Christmas and light go very much together; Advent candles, Magi following the star, lights on the Christmas tree. All of this imagery prepares us to welcome Jesus, the only true light.

It may seem obvious to say it but light shines only in darkness, the stars are only seen during the darkness of night. In eternity there will be no more night and we will not need the light of a lamp or sun, because the Lord God will be our only light (cf. Rev 22:5), however in this life light and darkness will always co-exist; this side of eternity light will always be light that shines in the darkness.

The light of faith always shines through the darkness of fear and unbelief, the light of hope always shines through the darkness of disappointment, grief and despair. The light of heaven, Jesus, is given freely by the Father to our world that is still in darkness and shadow in so many ways, and shines into it and through it, like a star piercing the darkness of the night.

Christmas can provide us all with an opportunity to reflect on where we need to invite the light of Christ anew into our hearts.

Into what darkness do I need to welcome the Light this Christmas?

Those who are seeking the Sacraments are allowing themselves to be enlightened by Christ and their witness can inspire and remind us of this grace. Their example can challenge us to ask ourselves whether we are continually allowing ourselves to be enlightened. Through reflection on Scripture those preparing to receive the Sacraments are discovering God’s Word as a lamp for their feet and a light for their path, as they journey in faith towards the light of the Easter Vigil and the enlightenment of baptism (cf. CCC 1216). Through their example each of us can be led anew to humbly acknowledge that we too need that precious light to shine ever more brightly in our hearts and minds.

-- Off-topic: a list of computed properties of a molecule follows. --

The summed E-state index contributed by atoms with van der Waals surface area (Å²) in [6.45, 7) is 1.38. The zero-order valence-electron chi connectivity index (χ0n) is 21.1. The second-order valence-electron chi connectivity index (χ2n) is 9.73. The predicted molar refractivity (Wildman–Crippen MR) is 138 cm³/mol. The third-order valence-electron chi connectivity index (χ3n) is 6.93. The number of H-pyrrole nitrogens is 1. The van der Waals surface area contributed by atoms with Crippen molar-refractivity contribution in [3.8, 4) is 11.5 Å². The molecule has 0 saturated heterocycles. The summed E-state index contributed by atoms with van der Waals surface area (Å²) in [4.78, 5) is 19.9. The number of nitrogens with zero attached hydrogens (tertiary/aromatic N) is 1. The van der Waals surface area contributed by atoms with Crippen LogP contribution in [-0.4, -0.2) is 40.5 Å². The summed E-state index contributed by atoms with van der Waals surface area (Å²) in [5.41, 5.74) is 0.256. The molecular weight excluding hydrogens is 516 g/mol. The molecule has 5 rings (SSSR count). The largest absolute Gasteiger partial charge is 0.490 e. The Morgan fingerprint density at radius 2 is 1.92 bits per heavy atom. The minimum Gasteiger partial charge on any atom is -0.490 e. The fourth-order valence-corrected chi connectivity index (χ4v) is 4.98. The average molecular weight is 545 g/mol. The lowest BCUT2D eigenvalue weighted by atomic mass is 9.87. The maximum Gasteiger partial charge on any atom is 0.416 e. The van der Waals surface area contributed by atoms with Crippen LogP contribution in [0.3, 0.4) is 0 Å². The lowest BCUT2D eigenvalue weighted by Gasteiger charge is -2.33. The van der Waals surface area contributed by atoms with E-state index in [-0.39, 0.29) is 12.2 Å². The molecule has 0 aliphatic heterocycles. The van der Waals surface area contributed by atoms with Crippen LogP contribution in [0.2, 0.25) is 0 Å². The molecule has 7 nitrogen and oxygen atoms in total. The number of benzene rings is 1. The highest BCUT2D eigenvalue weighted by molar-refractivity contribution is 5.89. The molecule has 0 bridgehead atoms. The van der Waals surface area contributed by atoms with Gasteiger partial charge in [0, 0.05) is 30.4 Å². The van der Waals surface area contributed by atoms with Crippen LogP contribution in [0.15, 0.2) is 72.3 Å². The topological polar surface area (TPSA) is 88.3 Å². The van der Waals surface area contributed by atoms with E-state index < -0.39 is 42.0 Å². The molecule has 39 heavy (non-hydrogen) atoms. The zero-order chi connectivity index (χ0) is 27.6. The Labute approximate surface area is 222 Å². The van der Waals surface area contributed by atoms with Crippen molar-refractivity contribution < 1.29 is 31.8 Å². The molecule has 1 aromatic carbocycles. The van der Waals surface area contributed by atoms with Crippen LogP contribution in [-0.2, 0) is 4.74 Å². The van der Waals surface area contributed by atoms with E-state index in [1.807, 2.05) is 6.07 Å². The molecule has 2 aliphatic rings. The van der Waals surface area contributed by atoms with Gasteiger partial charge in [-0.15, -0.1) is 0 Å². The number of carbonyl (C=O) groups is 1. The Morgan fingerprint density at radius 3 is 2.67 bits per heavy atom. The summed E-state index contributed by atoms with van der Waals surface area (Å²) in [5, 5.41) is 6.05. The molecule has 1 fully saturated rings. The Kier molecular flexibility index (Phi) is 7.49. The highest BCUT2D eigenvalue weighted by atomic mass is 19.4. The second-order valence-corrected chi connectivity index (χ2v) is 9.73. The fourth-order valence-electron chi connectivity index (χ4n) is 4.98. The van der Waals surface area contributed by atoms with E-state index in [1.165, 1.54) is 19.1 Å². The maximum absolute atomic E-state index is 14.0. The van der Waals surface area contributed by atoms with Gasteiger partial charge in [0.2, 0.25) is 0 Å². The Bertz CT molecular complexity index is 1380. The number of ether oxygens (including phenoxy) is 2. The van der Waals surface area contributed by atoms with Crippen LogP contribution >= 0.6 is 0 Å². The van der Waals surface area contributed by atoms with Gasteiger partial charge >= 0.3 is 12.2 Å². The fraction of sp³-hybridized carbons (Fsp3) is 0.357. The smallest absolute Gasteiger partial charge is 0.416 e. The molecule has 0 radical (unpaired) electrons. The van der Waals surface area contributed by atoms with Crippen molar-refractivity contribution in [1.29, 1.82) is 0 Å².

The Gospel Acclamation, based on the O Antiphon, for the 24th December puts it well for us:

‘Morning star, radiance of eternal light, sun of justice,
come and enlighten those who live in darkness… ’

We could make this our prayer, in the hope that this Christmas we too may discover anew the joy of being the “people that walked in darkness who have seen a great light.” (cf. Isaiah 9:1-2)